A letter penned by Sarfaraz K. Niazi, PhD, advocating for the banning of animal testing requirements for biosimilar development was published in Science, suggesting the journal has softened to the idea that animal testing may not be as useful as originally thought.
A letter penned by Sarfaraz K. Niazi, PhD, advocating for the banning of animal testing requirements for biosimilar development was published in Science.
The publication comes 48 years after the journal published another letter written by 10 scientists, 6 of whom went on to becomes Nobel Laureates, recommending extensive animal testing for recombinant products they had discovered, signaling that the journal has softened to idea that animal testing may not be as useful as originally thought.
In addition to being the founder of Pharmaceutical Scientist, Novel351k, and Adello Biologics, Niazi is an adjunct professor of biopharmaceutical sciences at the College of Pharmacy at the University of Illinois at Chicago and a patent law practitioner. He is also a member of the The Center for Biosimilars® Advisory Board.
The letter publication follows Niazi’s announcement of the Congressional introduction of S 4288, a bill that he created with Senator Ben Ray Luján (D-New Mexico). If passed, the bill would remove the mention of animal studies from the Biologics Price Competition and Innovation Act, the US regulatory framework that established the biosimilars approval pathway.
In his letter, Niazi argued that regulatory agencies need to update their policies to do away with animal testing to streamline the biosimilars approval process. He also contended the animal testing is unnecessary to prove the safety and efficacy of biosimilars and is considered unethical.
“Policies requiring animal toxicology studies to test biosimilars often stipulate the use of a dose multiple times as high as the human dose. This strategy fails to recognize that higher doses lead to nonlinear responses, which invalidates the results,” Niazi wrote.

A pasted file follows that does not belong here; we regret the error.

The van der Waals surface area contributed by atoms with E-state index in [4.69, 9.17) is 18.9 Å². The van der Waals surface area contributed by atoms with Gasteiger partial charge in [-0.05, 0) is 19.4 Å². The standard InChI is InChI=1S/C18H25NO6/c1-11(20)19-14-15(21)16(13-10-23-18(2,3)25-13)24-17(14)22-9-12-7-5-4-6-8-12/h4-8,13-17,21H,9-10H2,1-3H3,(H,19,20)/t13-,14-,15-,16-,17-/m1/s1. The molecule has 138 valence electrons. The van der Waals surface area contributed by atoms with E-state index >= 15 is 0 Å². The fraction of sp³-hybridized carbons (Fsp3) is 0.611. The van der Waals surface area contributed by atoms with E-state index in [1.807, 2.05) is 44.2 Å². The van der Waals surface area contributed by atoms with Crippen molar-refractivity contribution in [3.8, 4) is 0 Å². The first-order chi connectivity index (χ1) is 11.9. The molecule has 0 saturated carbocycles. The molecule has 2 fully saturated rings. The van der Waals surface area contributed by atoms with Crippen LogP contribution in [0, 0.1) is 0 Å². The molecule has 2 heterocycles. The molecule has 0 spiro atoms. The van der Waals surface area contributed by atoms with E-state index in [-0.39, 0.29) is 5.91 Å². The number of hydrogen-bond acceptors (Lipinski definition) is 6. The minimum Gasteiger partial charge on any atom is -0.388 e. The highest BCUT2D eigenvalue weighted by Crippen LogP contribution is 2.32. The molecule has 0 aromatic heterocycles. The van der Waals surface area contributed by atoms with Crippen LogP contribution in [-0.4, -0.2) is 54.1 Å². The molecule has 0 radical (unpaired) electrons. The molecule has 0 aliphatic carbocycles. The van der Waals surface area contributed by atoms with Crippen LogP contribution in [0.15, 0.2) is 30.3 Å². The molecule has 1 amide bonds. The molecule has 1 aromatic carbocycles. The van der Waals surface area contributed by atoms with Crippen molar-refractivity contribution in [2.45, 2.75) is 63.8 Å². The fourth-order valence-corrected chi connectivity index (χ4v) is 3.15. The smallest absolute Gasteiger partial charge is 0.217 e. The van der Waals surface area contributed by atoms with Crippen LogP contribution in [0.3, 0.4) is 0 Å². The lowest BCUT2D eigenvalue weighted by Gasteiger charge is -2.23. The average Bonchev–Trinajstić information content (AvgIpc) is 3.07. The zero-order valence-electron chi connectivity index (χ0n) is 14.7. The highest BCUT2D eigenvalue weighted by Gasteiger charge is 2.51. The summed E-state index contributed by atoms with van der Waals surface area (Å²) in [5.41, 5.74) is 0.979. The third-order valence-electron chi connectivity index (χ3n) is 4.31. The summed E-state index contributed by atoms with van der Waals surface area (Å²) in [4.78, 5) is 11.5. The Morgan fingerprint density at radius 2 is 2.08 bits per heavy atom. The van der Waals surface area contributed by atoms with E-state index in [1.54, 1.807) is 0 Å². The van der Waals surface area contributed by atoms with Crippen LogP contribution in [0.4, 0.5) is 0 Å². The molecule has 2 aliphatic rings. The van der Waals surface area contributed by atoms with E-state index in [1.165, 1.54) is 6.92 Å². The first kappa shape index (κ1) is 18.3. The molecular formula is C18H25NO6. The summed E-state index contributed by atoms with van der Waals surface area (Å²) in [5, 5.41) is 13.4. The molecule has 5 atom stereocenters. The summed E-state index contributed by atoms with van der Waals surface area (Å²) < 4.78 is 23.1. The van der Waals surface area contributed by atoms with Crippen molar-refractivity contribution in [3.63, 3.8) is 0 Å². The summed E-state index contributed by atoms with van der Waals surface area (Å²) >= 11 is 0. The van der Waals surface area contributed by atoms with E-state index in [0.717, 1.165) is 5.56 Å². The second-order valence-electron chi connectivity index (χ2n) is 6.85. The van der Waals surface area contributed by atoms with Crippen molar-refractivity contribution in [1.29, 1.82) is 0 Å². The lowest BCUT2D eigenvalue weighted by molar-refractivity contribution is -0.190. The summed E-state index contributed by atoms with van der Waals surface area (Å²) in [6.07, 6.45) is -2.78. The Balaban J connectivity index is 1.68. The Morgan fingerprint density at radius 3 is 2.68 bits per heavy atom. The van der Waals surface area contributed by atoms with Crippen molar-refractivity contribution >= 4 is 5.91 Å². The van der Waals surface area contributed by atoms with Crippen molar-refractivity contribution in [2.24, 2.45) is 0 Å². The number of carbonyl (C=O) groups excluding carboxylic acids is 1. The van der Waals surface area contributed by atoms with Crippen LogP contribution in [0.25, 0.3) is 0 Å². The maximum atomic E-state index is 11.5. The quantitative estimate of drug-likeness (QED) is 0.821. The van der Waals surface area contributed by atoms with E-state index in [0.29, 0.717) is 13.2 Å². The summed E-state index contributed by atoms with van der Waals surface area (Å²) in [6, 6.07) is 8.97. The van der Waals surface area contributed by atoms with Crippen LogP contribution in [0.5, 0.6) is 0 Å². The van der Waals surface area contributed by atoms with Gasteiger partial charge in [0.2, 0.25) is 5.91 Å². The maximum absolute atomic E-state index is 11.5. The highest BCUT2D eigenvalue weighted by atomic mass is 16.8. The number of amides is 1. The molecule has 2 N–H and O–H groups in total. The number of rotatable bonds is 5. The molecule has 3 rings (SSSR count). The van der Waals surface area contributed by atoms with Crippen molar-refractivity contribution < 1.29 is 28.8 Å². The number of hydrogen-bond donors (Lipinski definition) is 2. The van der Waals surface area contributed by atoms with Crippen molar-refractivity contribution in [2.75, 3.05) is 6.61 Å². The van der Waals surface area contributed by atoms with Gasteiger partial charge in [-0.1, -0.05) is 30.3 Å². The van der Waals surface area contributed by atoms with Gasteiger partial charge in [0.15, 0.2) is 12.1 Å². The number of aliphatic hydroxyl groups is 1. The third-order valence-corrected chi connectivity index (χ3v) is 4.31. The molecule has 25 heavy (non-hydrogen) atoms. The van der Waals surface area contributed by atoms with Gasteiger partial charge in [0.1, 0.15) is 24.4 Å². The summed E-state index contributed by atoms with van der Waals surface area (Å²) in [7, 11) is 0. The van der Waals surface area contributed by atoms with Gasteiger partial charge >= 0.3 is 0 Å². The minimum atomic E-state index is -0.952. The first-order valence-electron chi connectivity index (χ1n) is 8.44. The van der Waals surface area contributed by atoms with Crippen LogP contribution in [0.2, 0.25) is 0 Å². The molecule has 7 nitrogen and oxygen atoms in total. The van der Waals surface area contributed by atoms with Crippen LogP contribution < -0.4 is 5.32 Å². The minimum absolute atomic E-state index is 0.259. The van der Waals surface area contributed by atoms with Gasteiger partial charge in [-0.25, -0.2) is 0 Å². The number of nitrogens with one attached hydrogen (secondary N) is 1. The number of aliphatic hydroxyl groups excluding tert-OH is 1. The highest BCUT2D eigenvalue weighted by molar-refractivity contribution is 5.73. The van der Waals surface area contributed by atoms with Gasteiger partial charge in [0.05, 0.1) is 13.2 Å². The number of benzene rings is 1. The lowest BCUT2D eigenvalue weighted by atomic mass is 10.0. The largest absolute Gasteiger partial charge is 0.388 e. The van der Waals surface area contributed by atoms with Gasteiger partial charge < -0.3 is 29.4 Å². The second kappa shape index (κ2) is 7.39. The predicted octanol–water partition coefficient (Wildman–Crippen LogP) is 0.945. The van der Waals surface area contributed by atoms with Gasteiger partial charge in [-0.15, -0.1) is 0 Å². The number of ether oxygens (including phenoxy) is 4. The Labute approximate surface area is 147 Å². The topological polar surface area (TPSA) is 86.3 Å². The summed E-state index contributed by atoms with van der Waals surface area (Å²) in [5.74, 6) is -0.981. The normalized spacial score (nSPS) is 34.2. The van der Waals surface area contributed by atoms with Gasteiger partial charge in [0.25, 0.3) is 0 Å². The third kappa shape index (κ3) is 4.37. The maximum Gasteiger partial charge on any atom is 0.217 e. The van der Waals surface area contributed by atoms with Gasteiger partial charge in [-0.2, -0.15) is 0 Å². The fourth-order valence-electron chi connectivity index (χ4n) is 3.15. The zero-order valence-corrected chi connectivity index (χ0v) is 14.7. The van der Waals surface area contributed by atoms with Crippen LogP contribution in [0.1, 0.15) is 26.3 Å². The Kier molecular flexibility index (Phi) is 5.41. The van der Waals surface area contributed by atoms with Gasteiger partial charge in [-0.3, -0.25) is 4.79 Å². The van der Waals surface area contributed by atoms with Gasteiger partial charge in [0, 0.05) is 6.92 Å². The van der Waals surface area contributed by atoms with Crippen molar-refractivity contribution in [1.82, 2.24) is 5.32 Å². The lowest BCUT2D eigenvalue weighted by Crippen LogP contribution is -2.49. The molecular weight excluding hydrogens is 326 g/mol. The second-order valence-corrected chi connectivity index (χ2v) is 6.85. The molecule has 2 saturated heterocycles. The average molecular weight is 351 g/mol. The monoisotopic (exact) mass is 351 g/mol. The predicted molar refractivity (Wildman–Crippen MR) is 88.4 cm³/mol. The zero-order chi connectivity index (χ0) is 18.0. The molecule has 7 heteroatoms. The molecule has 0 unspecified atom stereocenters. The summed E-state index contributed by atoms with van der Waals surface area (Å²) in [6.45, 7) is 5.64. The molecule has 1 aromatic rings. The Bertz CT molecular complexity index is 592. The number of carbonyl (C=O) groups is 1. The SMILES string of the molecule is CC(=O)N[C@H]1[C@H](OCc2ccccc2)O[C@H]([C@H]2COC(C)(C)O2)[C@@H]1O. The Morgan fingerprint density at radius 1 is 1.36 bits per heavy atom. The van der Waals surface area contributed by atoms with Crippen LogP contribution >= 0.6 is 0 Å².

A big issue Niazi raised about animal studies is they often use animal species that don’t have all the binding receptors humans have for drugs to target. They may have similar receptors that bind to drugs at concentrations different from those in humans but the lack of adequate receptors in animals could lead to inaccurate documentation of adverse effects and drug responses.
Although the FDA still requires animal toxicology studies for biosimilars, the agency is considering alternative models of testing innovative drugs and lower-cost alternatives, such as biosimilars and generics. In many cases, the FDA has discarded most of the animals studies that have been submitted for biosimilars, of which a biosimilar may have been tested in dozens of them prior to human testing.
The European Medicines Agency is the only global regulatory agency to update its policy in a way that reflects that animal pharmacology and toxicology studies offer little benefit in the evaluation of biosimilars.
Niazi concluded, “More than 120 biosimilars have been approved in the United States and the European Union, and no results from the required animal studies have yielded useful information about responses or side effects in humans. It is time for regulatory agencies to forbid animal testing for biosimilar approval for the sake of animal welfare, cost, and time.”
Niazi SK. End animal testing for biosimilar approval. Science. 2022;377(6602):162-163. doi:10.1126/science.add4664